As a marathoner, I've learned a lot of lessons about the critical components to running a perfect race (example: tights, rather than shorts, are my running secret sauce). But it wasn't until I recently joined Gatorade Endurance to spectate my first Ironman—the World Championship triathlon in Kona, Hawaii—that I truly understood just how much it takes to crush an event of that magnitude. Because let's be honest: tackling a 2.4-mile open water swim, slaying a 112-mile bike ride, and finishing it off with a 26.2-mile run is superhero status—especially since it's done in temperatures peaking upward of 100 degrees.
Whether you're training for your first race or working to cross an Ironman off your personal bucket list, here are five important lessons you can steal from top triathletes. (Also, meet these 6 majorly inspiring women who've completed an Ironman themselves.)
1. Fueling Takes Practice
In order to perform your best on race day and in your training sessions, fueling is key. Yes, hydration is important, but intaking carbohydrates from things like gels, energy chews, gus, and bars is imperative to replace your body's depleted stores. "For athletes to run their paces and hit their watts on the bike, it takes a lot of trial and error in terms of their nutrition plan," says Matt Pahnke, Ph.D., of the Gatorade Sports Science Institute.
So what's the right amount of fuel? It depends on how long you're out there, as all intake should be based on exercise duration, says Pahnke. Generally speaking, you can abide by the following guidelines: For 1 to 2 hours of exercise, you need up to 30g of carbs each hour; 2 to 3 hours calls for 60g/hr; and more than 3 hours requires up to 90g/hr. "As with anything, test your nutrition plan in training before using it on race day," he suggests.
2. What You Eat After Matters
Every athlete has their own agenda for their post-race (and training) meals. For eight-time Ironman champion Luke McKenzie, he's a fan of BYOB (that's short for Bring Your Own Blender). "For me, it's all about the protein shake," he says. "Usually an almond milk base, and I'll do whey protein, banana, and some frozen berries. It's simple, but it gives me what I need to feel good even after tough sessions."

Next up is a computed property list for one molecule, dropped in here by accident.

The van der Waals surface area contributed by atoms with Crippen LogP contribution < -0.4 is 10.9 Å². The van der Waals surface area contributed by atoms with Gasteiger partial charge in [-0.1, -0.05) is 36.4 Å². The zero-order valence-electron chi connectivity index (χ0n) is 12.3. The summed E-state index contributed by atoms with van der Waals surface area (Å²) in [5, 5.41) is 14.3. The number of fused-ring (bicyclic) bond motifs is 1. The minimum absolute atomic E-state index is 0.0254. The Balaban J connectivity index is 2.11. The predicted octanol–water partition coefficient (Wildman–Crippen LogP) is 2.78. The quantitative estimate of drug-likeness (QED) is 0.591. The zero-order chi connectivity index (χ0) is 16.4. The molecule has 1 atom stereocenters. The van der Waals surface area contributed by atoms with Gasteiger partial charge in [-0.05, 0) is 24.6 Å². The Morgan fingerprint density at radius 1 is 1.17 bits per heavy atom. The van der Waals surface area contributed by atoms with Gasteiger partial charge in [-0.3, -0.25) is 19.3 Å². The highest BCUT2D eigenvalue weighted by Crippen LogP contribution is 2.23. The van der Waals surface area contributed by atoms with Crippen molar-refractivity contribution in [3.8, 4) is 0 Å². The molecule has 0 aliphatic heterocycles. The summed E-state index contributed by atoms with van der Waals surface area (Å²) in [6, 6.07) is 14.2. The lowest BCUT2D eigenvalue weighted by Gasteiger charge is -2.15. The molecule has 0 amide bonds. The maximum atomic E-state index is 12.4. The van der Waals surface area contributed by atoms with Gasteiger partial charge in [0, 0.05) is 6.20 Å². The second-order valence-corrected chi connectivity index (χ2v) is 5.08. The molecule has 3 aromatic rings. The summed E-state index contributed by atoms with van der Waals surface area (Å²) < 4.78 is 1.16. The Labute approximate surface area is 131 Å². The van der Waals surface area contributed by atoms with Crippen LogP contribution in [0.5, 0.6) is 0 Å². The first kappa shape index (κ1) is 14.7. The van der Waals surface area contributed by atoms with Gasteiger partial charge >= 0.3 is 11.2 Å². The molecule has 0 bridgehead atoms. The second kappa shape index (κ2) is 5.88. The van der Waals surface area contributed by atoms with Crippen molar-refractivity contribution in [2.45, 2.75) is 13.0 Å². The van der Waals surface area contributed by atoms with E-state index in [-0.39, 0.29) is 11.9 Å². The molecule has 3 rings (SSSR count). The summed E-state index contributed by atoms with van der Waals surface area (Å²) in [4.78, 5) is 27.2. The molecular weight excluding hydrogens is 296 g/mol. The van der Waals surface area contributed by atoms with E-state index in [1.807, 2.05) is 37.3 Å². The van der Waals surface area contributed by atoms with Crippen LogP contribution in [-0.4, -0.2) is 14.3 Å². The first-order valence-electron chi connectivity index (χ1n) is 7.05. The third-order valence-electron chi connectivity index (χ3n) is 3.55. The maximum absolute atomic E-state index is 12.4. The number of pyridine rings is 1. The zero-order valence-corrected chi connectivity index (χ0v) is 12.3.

Generally speaking, athletes need at least 20 grams of protein to aid in muscle recovery (other recent studies have suggested 40 grams does a better job) and almost triple that amount in carbohydrates. "If you don't give your body the building blocks it needs to help adapt, your progress may be shortened." (All the more reason to try these post-workout snacks, don't you think?)
3. Don't Skip Recovery Sessions
Whether you're into foam rolling (here are 10 ways to use a roller) or more of a lacrosse ball person, self massage gives your muscles essential TLC and helps break up adhesions and scar tissue, which speeds up the recovery process post-workout. "I'm big on using multiple tools: a foam roller, medicine ball, and a lacrosse ball," says Pahnke. "Having different tools allows you to target different muscles."
And don't forget to add in extra stretching time for areas that typically tighten up when you repeatedly pound pavement—areas like the hamstrings, hips, and calves are all begging for a little extra love.
4. Block Out the Negative Noise
Staying positive may not feel easy on mile 20 of a marathon, but it's important to keep those encouraging affirmations flowing. "Any negative thoughts, they just don't serve you, says McKenzie. "I'm really all about positivity. I like to prep for a race the day before by tackling an easy run at sunset, and finishing at a point that's somewhere significant to me. [It allows me to] feel the energy, watch the sun go down, and have a moment to gather and prepare for the next day." (Here are 6 mantras that can help keep you motivated.)
5. Celebrate the Small Victories
Training for any endurance event is hard work, but endurance athletes agree that it's important to appreciate the smaller wins that happen throughout a training cycle. "You can put everything into this one day, and it could not go to plan," says McKenzie, who knows what that feels like, especially after coming in second in the Ironman World Championship in 2013. "[During] the highs and lows, remember what you learned over the past few months, and remember that you can overcome [obstacles]. You're already winning, and an Ironman is all about how you ride the highs and lows [that get you to the finish line.]"